The method is currently empty. Add this code to let users send requests:

voidFacebookController::SendRequest(constint nScore){NSMutableDictionary*params=[NSMutableDictionary dictionaryWithObjectsAndKeys:nil];[FBWebDialogs presentRequestsDialogModallyWithSession:nil
            message:[NSString stringWithFormat:@"I just smashed %d friends! Can you beat it?", nScore]
            handler:^(FBWebDialogResult result, NSURL *resultURL,NSError*error){if(error){// Case A: Error launching the dialog or sending request.NSLog(@"Error sending request.");}else{if(result ==FBWebDialogResultDialogNotCompleted){// Case B: User clicked the "x" iconNSLog(@"User canceled request.");}else{NSLog(@"Request Sent.");}}}

This code spawns the Facebook web dialog for Requests, passing along a pithy and interesting message, to be sent to a user’s friend, and a set of parameters, which is initially set to nil, but we’ll use later. The response from the Request Dialog is then handled and logged for debugging purposes.

Request dialog with no added parameters.

Customize the dialog

The previous code is very simple, but is somewhat limited in what it can achieve. You can pass other parameters in the ‘params’ dictionary to customize the request dialog’s behavior. We’ll run through a few specific examples, but you can see a complete list of request parameters in the docs.

Direct the request

NSMutableDictionary*params=[NSMutableDictionary dictionaryWithObjectsAndKeys:// 2. Optionally provide a 'to' param to direct the request at@"286400088",@"to",// Alinil];

If you provide a parameter with the key ‘to’ and the value as a specific user’s Facebook ID, the request dialog will be fixed to prompt the player to send a request to that user only. They won’t be able to add more friends or remove the ‘to’ suggested friend.

This use-case is appropriate when you’re implementing a turn-based game and you need to alert the other player that it’s their turn. In this scenario, you want the request to go to the specified user.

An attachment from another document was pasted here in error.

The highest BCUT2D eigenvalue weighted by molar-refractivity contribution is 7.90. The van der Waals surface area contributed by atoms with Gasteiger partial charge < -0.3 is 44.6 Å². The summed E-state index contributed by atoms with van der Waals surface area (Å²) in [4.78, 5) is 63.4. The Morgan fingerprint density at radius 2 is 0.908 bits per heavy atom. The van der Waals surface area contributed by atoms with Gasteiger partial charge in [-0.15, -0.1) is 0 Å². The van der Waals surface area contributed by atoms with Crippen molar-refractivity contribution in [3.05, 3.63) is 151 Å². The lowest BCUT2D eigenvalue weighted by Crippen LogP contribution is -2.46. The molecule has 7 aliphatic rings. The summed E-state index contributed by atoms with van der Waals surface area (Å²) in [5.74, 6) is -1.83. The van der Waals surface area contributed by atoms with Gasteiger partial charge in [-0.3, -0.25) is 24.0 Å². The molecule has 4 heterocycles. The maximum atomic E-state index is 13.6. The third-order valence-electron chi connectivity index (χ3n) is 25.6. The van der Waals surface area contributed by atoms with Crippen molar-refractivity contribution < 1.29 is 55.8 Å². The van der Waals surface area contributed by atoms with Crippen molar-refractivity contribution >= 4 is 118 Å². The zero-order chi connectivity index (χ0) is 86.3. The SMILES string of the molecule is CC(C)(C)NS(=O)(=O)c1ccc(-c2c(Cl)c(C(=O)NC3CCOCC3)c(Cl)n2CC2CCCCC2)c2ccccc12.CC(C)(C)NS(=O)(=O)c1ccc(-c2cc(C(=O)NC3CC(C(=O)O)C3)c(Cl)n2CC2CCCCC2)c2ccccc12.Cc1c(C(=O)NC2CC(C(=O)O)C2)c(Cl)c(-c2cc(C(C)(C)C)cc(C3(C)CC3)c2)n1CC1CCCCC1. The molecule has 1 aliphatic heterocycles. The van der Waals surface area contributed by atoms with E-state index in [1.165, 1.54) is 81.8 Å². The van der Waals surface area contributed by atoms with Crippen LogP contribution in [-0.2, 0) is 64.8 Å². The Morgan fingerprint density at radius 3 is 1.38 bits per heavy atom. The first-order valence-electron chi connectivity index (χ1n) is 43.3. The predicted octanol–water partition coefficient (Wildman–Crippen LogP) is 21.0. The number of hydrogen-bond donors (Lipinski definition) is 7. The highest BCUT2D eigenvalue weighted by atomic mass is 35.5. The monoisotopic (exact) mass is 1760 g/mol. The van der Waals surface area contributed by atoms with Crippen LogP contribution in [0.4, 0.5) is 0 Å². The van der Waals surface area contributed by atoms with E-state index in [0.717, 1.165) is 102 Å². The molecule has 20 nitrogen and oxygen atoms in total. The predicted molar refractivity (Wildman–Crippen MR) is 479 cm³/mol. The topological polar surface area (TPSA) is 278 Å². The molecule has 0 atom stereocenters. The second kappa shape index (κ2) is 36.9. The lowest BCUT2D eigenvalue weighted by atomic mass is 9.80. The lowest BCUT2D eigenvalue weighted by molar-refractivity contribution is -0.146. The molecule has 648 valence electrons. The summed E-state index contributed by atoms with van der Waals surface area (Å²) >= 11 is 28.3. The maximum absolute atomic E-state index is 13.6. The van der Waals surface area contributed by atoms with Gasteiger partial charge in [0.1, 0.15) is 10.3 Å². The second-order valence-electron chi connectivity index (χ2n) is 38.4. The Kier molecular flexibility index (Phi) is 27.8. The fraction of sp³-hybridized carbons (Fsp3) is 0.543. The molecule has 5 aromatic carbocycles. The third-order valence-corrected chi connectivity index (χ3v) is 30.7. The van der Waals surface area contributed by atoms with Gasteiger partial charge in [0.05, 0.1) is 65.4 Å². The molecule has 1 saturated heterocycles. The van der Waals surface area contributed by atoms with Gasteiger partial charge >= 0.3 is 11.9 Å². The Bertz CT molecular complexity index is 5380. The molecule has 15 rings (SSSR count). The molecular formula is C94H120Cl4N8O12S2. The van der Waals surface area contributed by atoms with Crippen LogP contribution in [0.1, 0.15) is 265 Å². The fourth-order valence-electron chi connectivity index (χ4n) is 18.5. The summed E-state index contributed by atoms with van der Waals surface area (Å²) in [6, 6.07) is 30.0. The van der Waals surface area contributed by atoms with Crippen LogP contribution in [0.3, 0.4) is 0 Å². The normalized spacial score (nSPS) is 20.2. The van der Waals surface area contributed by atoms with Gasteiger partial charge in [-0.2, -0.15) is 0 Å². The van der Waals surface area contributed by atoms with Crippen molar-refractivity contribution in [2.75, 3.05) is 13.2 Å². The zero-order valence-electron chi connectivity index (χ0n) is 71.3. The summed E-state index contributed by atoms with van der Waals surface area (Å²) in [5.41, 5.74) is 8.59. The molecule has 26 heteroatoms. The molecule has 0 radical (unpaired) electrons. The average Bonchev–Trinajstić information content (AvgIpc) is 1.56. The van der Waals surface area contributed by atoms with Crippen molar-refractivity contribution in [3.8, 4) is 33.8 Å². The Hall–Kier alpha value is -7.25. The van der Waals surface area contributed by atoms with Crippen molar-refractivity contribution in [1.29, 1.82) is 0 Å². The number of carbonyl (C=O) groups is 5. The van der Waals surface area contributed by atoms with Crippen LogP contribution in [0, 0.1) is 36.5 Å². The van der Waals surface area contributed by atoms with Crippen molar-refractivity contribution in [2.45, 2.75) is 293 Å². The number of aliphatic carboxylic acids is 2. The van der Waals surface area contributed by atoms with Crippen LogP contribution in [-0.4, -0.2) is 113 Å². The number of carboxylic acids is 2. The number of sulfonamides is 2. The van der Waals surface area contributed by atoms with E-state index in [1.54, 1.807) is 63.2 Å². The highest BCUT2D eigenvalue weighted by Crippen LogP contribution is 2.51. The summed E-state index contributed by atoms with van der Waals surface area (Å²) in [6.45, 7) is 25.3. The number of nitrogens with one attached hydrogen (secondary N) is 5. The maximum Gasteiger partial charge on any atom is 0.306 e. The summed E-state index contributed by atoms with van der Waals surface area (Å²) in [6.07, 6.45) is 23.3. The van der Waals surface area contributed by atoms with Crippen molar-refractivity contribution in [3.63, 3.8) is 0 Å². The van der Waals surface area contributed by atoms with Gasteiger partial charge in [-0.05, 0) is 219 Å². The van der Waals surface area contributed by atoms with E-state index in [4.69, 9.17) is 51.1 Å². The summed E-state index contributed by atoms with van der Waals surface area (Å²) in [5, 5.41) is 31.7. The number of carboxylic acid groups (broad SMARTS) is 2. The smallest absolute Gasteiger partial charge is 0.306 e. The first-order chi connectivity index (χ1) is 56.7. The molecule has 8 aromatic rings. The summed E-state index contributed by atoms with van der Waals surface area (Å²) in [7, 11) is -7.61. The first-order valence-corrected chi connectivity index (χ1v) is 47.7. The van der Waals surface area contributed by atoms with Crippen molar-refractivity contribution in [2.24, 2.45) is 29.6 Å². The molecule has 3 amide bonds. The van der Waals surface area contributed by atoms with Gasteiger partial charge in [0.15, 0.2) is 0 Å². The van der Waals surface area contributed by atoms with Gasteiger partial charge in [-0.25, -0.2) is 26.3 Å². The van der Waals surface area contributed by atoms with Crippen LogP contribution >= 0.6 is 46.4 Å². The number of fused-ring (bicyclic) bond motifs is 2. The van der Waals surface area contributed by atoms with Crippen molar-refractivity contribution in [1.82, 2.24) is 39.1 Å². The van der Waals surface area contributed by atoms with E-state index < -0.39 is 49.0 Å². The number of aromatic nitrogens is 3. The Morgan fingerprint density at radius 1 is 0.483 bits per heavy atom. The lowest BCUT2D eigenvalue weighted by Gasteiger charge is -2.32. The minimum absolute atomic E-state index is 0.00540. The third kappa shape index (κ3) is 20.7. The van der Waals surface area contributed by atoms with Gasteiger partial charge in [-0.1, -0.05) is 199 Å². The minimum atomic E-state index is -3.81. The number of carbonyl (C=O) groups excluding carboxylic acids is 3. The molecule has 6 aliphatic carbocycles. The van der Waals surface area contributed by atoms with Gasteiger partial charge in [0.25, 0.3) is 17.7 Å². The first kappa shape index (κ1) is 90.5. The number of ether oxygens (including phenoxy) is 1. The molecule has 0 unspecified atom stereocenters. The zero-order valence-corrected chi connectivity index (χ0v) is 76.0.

A directed request at an individual user.

Suggest friend

NSArray*suggestedFriends =@[@"286400088",@"685145706",@"596824621",@"555279551"];// 3. Suggest friends the user may want to request, could be game context specific?     NSMutableDictionary*params=[NSMutableDictionary dictionary];NSString*suggestedFriendsStr =[suggestedFriends componentsJoinedByString:@","];NSString*suggestedFriendsArrayStr =[NSString stringWithFormat:@"[%@]", suggestedFriendsStr];params[@"suggestions"]= suggestedFriendsArrayStr;

This example passes in an extra parameter with the key ‘suggestions’. The value is an array of Facebook User IDs that were defined further up the method. This creates a list of ‘suggested friends’, who appear first, in order of your specification within the array, in the list of friends in the dialog.

This is useful if you want the player to be able to pick friends to send a request to, but you have suggestions based on the context of the game. Perhaps the suggested users are players recently interacted with inside the game, or friends you know the player interacted with frequently. This is a best-practice, as it removes the requirement for the player to scroll through lots of friends looking for specific people.

A suggested group of friends.

Give more context

    SBJSON *jsonWriter =[SBJSON new];NSDictionary*challenge =[NSDictionary dictionaryWithObjectsAndKeys:[NSString stringWithFormat:@"%d", nScore],@"challenge_score",nil];NSString*challengeStr =[jsonWriter stringWithObject:challenge];NSMutableDictionary*params=[NSMutableDictionary dictionaryWithObjectsAndKeys:// 4. Provide context through the data param

Finally, you can give more data with the request using the 'data' parameter. Here, we created a 'challenge' dictionary that contains the player's last score. This becomes the target score of the challenge.

Then, then we serialize this dictionary into a string using a JSON serializer, and pass it into our dialog parameter dictionary with the key 'data'. When a user receives a request with data attached, the app polls Facebook to provide the additional data. We'll look at this more later in this tutorial, when we handle an incoming request.

Note: It is not necessary to explicitly give details about where a request originated. Facebook handles this for you and makes it available when handling the incoming request.

Frictionless requests

We touched on a scenario where users exchange requests back and forth. If this scenario is typical in your game, it can be a bad user experience to force them through the request dialog every time they want to send a request. The solution for this is frictionless requests.

Frictionless requests let users send requests to friends from an app without having to click on a pop-up confirmation dialog. When sending a request to a friend, a user can authorize the app to send subsequent requests to the same friend without another dialog. This streamlines the process of sharing with friends.

To turn on frictionless requests with the SDK, we need to add a FBFrictionlessRecipientCacheinstance to our call to FBWebDialogs presentRequestsDialogModallyWithSession:. TheFBFrictionlessRecipientCache object is used to cache details of our friend list and keep track of who we've previously sent requests to. First, let's add an instance of theFBFrictionlessRecipientCache to our FacebookController class.